This X-Ray movie of the sun, produced by Dr. Steven Hill of NOAAs Space Environment Center, is from October 19, 2001 through November 4, 2001. The data for it is from GOES Solar X-Ray Imager, SXI, which is an instrument attached to the GOES 12 satellite. The Space Environment Center receives a stream of the data which it then uses to make space weather alerts and forecast services. The SXI collects one image per minute and varies the exposure settings to allow for three different views to see coronal structures, active regions and solar flares.
The corona is the outermost layer of the sun. The dark regions near the poles are coronal holes. These are areas where the suns magnetic field extends into space allowing the hot gas to escape, so those areas are cooler, explaining the darker color. The lightest features on here are solar flares which are violent explosions on the surface of the sun. Solar flares can emit radiation which interferes with satellites near Earth. The origin of solar flares is usually near sunspots. Another notable feature on the surface of the sun is the rotation pattern. The sun does not rotate uniformly; the equator rotates faster than the poles and even those speeds vary some. This erratic rotation pattern provides a good idea of the gassy composition of the sun.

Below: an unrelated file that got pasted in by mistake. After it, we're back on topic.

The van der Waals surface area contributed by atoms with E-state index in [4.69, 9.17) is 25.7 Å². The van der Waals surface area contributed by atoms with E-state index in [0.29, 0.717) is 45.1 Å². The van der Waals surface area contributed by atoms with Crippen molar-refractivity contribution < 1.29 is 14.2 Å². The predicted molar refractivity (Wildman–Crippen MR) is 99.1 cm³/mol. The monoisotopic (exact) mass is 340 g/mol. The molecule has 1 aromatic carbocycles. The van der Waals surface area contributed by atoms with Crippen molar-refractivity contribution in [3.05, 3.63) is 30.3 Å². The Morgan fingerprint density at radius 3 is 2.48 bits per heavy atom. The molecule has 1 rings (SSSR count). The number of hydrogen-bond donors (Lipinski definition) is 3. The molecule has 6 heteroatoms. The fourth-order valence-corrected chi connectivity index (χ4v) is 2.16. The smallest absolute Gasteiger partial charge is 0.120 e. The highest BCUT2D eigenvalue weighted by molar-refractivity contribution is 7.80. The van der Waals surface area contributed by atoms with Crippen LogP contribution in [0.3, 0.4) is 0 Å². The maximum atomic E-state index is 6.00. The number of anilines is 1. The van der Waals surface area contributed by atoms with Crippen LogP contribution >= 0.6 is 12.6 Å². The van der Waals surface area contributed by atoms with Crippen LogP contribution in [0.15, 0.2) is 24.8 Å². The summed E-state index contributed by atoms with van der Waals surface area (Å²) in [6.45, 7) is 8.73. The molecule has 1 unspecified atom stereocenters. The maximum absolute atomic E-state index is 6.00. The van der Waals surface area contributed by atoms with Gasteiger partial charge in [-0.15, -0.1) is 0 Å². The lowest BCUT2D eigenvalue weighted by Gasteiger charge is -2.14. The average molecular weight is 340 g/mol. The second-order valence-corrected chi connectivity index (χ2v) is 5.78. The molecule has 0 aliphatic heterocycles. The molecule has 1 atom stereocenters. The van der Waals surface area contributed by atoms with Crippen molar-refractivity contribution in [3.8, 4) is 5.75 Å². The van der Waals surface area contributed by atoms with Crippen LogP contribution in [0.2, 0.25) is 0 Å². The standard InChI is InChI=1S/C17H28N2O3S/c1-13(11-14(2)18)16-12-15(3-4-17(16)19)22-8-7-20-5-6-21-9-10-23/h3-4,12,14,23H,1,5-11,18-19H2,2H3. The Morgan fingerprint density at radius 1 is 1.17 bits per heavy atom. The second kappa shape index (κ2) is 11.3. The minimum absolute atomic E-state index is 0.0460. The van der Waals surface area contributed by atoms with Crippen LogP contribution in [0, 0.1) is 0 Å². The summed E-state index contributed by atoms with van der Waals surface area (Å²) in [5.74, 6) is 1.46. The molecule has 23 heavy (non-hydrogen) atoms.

- Coronal holes: dark areas near the poles
- Solar Flares: Light areas that sporadically pop up
- Faster rotation at equator than poles
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- Mike Biere, NOAA/GSD
Stephan Hill, NOAA/SEC
- Astronomy, Solar System, Sun, X-ray